A Note on the Ultimatum Paradox, Bounded Rationality, and Uncertainty

Posted: 14 Apr 2011 Last revised: 27 Aug 2019

See all articles by Thomas Joseph Webster

Thomas Joseph Webster

Pace University - Lubin School of Business

Date Written: April 13, 2011

Abstract

The ultimatum game is a sequential-move bargaining game in which a “giver” offers a “taker” a share of a monetary pie. The predicted subgame perfect equilibrium is for rational givers to offer the smallest possible share, and for rational takers to accept. Experimental trials conducted during the last three decades have demonstrated, however, that proffered shares are more generous, presumably because givers have a “taste for fairness.” This note offers the alternative interpretation that the utility functions of takers are characterized by bounded rationality and the objective of givers is to offer the smallest share that will not be rejected. The dilemma confronting givers is that the reservation offer of takers is not known with certainty.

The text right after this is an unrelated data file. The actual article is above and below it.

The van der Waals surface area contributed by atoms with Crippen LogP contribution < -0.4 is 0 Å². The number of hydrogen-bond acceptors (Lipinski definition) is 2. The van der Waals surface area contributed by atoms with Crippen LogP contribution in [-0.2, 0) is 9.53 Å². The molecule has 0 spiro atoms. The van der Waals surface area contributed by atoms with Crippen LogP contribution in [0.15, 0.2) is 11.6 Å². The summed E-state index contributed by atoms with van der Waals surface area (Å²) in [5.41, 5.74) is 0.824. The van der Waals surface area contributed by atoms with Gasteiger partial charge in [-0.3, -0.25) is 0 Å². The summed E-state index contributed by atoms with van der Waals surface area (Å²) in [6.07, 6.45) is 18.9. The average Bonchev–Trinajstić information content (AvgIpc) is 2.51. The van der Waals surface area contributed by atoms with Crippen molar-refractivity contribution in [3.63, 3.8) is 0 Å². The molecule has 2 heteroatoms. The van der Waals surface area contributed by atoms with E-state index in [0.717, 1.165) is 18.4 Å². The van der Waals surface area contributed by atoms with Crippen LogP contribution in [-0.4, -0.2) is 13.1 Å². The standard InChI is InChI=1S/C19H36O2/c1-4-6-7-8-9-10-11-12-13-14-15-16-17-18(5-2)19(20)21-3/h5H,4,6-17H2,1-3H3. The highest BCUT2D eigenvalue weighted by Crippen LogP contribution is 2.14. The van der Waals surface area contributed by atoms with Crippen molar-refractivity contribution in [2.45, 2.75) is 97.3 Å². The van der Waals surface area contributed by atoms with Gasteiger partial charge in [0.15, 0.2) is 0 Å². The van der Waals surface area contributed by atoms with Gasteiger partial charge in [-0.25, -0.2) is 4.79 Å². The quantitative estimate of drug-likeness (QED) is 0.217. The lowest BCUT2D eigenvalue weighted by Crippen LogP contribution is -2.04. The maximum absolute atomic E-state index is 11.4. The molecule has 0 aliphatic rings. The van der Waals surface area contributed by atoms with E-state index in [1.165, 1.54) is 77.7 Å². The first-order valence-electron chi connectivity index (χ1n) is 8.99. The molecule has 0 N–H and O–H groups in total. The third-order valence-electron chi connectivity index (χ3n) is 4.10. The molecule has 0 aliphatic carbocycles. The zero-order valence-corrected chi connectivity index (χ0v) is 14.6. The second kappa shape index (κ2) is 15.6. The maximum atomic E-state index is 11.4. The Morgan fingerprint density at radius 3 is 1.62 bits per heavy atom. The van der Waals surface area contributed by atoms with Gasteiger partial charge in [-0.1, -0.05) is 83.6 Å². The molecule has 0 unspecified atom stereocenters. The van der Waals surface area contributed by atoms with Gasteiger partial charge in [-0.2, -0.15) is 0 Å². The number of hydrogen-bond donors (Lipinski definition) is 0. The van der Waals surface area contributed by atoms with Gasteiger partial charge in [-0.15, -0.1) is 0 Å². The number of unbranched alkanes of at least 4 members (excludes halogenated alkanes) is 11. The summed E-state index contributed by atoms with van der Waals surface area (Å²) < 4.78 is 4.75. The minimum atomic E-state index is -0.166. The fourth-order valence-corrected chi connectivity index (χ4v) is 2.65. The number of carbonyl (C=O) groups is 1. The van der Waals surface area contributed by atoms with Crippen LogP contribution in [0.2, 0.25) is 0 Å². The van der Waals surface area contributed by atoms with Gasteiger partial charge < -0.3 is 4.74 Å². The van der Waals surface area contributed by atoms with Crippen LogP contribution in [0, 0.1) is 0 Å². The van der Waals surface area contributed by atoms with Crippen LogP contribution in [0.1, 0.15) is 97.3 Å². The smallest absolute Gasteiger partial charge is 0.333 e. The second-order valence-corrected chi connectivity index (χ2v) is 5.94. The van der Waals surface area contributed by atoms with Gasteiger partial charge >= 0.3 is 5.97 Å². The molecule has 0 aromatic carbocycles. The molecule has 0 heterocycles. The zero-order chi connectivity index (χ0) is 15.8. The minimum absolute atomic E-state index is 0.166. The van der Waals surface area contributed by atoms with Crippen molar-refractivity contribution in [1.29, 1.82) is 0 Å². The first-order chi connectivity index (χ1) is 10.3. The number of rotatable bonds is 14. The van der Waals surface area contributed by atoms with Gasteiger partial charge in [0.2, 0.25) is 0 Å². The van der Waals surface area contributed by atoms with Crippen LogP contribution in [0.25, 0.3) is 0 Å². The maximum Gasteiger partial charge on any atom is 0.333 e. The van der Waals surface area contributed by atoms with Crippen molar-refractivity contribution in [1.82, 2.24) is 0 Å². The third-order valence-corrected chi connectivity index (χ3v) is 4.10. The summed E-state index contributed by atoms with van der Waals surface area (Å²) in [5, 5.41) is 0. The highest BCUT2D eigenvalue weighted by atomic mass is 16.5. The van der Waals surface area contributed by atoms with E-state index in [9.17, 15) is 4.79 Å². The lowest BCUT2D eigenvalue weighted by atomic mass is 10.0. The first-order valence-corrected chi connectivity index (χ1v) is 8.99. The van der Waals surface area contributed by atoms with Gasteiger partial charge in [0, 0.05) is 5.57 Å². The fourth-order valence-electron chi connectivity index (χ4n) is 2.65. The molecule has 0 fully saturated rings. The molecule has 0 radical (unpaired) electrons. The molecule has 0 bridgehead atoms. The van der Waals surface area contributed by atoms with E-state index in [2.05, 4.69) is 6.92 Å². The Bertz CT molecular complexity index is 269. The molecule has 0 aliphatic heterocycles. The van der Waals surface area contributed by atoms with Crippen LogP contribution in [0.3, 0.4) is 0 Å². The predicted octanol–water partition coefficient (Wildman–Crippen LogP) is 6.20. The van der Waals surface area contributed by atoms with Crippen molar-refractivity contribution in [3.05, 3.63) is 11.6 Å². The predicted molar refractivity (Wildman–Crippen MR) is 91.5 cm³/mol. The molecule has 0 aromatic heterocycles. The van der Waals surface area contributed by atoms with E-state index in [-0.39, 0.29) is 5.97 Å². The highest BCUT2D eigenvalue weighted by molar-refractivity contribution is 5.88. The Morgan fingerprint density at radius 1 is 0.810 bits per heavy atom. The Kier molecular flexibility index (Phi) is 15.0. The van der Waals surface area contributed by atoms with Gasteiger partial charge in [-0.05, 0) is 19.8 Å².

Keywords: Ultimatum game, fairness, bounded rationality, uncertainty

JEL Classification: C70, C72, C78, D03

Suggested Citation

Webster, Thomas Joseph, A Note on the Ultimatum Paradox, Bounded Rationality, and Uncertainty (April 13, 2011). Pace University Finance Research Paper No. 2011/04, Available at SSRN: https://ssrn.com/abstract=1808767

Thomas Joseph Webster (Contact Author)

Pace University - Lubin School of Business ( email )

1 Pace Plaza
New York, NY 10038-1502
United States

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